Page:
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In Robinson v. Superior Court (2023) 88 Cal.App.5th 1144, the Fifth District Court of Appeal held that Southern California Edison (SCE), as an investor-owned public utility, was not required to comply with CEQA in an eminent domain action because SCE was neither a “public agency” under CEQA nor did SCE need approval from a public agency to condemn private property. In separate holdings, not discussed further in this summary, the Court also found that the trial court failed to make explicit findings on the record that SCE satisfied the conditions precedent to the exercise of power of eminent domain set out in Code of Civil Procedure section 1240.030, and, as a result, the Court determined there was prejudicial error as portions of SCE’s claims were not supported by substantial evidence. The Court issued a peremptory writ ordering the trial court to vacate its order granting SCE’s motion for prejudgment possession and to conduct further proceedings on the motion.

In 2022, SCE filed a complaint in eminent domain to condemn an easement across a landowner’s property for the purpose of accessing and maintaining existing power transmission lines, and filed a motion for prejudgment possession of the property. The trial court granted SCE’s motion, and the property owners filed a petition for writ of mandate challenging the order of prejudgment possession with the Court of Appeal asserting, among other things, that SCE was not entitled to take the property because they had not complied with CEQA.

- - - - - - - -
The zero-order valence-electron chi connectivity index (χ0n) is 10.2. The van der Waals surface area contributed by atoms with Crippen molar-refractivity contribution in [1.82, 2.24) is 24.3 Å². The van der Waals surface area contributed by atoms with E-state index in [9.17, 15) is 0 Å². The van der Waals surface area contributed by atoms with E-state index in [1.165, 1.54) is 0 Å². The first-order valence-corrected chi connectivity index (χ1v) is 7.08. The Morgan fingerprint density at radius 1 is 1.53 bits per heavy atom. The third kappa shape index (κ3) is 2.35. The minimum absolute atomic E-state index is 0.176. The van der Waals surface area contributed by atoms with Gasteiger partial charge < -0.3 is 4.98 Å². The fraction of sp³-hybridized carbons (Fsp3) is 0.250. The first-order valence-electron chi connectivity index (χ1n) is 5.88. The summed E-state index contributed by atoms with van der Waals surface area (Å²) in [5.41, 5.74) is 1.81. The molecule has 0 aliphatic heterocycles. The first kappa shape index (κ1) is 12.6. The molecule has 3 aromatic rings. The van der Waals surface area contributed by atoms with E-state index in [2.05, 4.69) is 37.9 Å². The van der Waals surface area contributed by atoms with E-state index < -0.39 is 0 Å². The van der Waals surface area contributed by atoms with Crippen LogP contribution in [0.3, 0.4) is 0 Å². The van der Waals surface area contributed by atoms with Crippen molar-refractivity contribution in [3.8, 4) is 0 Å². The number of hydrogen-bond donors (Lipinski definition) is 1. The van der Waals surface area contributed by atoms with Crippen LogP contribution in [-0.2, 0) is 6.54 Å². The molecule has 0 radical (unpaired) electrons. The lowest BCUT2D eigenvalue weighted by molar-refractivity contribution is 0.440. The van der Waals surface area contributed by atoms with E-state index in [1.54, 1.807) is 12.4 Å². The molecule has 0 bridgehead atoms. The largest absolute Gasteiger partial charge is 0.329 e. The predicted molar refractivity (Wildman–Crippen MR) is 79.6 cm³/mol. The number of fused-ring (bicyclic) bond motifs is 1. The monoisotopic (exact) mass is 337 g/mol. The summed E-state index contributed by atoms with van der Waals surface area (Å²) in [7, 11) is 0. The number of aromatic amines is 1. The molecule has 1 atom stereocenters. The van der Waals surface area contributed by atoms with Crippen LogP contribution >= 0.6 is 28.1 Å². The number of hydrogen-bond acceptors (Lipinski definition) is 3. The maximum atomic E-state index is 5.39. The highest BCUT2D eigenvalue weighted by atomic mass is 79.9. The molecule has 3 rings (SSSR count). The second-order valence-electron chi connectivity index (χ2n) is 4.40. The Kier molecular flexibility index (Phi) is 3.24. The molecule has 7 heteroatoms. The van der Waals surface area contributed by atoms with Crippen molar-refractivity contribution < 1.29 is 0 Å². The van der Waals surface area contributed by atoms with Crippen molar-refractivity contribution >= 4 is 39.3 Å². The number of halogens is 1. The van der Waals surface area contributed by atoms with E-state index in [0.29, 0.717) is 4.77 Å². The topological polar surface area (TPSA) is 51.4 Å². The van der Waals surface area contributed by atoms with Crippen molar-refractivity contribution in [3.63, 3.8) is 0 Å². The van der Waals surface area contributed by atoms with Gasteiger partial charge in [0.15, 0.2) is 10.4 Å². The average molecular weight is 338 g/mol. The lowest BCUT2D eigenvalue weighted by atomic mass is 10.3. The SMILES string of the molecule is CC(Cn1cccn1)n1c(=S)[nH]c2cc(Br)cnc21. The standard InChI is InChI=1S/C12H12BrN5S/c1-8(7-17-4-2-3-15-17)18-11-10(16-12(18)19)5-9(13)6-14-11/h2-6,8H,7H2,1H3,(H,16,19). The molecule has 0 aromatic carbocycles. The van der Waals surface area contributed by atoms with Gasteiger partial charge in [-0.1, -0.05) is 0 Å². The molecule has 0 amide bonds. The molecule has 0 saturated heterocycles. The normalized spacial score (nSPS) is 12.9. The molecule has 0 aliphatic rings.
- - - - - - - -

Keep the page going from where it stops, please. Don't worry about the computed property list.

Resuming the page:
In the writ proceeding, the Court noted that CEQA applies only to “discretionary projects proposed to be carried out or approved by public agencies,” and that CEQA’s definition of public agency did not include investor-owned public utilities such as SCE. While the Court acknowledged that some scenarios would require SCE to obtain California Public Utilities Commission (CPUC) approval and comply with CEQA, the circumstances in this instance allowed for SCE to condemn the property without CPUC approval. The Court concluded that its literal interpretation of public agency would not produce the “absurd” result of allowing a privately owned utility to exercise the power of eminent domain without any regard to environmental effects because the statutory conditions for exercising the power required the court to evaluate whether the planned action is compatible with the greatest public good while, at the same time, creating the least private injury to a property owner.

Key Point

  • CEQA applies only to discretionary projects proposed to be carried out or approved by public agencies, and CEQA’s definition of public agency does not include investor-owned public utilities.